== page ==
Directed self-assembly for metamaterials: physics and devices: optical and electrical properties of self-assembled metamaterials
This PhD position is part of a major research initiative from the University of Hull to advance directed self-assembly for metamaterials. The project is an active collaboration between the Departments of Physics and Chemistry. The successful candidate will be part of a larger research cluster counting several other PhD students and Post-Doctoral Research Assistant.
Metamaterials are artificial materials whose matter is structured with patterns on a sub-wavelength scale so that they interact with light in specific ways not available to natural materials. Exotic behaviour, such as negative refraction, can therefore be custom designed. This project involves the investigation of the optical and electrical properties of self-assembled metamaterials, whereby the structuring is directed by chemical synthesis (bottom-up) rather than conventional lithographic (top-down) techniques. Thin films of the materials, synthesised in-house by chemists, will self-assemble to form ordered structures. For example, light-emitting materials with chiral centres spontaneously form helical structures whose periodicity can be controlled by processing conditions. The helix has a defined handedness, so that circular polarised light can be emitted. Alternatively the self-assembled structure may control the emission direction or emission spectrum of light. Two different classes of materials will be studied, liquid–crystal polymers and metal organic frameworks.
The fabricated structures will be characterised and tested using a wide range of optical techniques that available within the labs of the nanophotonics group in the department of Physics and Mathematics. In particular reflectivity and transmission spectroscopy will be used to probe the optical response of the chiral metamaterials. Fluorescence spectroscopy (CW and lifetime) with k-space imaging will be used to extract the efficiency and directionality of the structures. Reflectivity will be used to retrieve optical constants and spectral range of near zero index behaviour. CW and lifetime fluorescence spectroscopy will be used to probe optical response of emitters. State-of-the-art imaging tools will be used to probe the structure of the metamaterial and to optimise the light-matter interaction. The materials will be incorporated in organic light-emitting devices to improve properties such as the directionality of emitted light. The Ph.D. student will benefit by working in a large interdisciplinary group of physicists and chemists.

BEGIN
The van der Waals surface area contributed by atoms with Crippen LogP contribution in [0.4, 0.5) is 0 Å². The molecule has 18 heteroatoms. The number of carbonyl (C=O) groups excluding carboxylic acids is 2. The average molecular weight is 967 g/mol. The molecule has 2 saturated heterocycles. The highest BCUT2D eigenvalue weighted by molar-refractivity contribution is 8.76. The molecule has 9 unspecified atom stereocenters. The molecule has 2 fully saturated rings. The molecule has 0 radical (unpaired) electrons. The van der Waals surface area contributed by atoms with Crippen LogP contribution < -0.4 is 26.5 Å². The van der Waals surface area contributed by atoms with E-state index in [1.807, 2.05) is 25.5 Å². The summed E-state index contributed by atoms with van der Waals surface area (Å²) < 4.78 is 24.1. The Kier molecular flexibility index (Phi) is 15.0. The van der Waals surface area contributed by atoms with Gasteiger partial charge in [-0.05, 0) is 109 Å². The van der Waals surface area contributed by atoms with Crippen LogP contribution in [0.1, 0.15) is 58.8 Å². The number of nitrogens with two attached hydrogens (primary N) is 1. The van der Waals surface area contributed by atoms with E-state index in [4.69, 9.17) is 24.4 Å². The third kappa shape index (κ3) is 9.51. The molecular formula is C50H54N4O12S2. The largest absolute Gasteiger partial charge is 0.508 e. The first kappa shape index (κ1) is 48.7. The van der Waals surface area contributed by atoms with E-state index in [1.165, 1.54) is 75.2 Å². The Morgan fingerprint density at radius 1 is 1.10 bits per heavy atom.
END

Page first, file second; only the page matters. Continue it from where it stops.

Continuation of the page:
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In order to qualify for this scholarship you will require an undergraduate degree with at least a 2.1, or equivalent in a relevant subject.
Full-time UK/EU PhD Scholarships will include fees at the ‘home/EU' student rate and maintenance (£14,057 in 2015/16) for three years, depending on satisfactory progress.
Full-time International Fee PhD Studentships will include full fees at the International student rate for three years, dependent on satisfactory progress.
PhD students at the University of Hull follow modules for research and transferable skills development and gain a Masters level Certificate, or Diploma, in Research Training, in addition to their research degree.
Successful applicants will be informed of the award as soon as possible and by 30th April 2016 at the latest.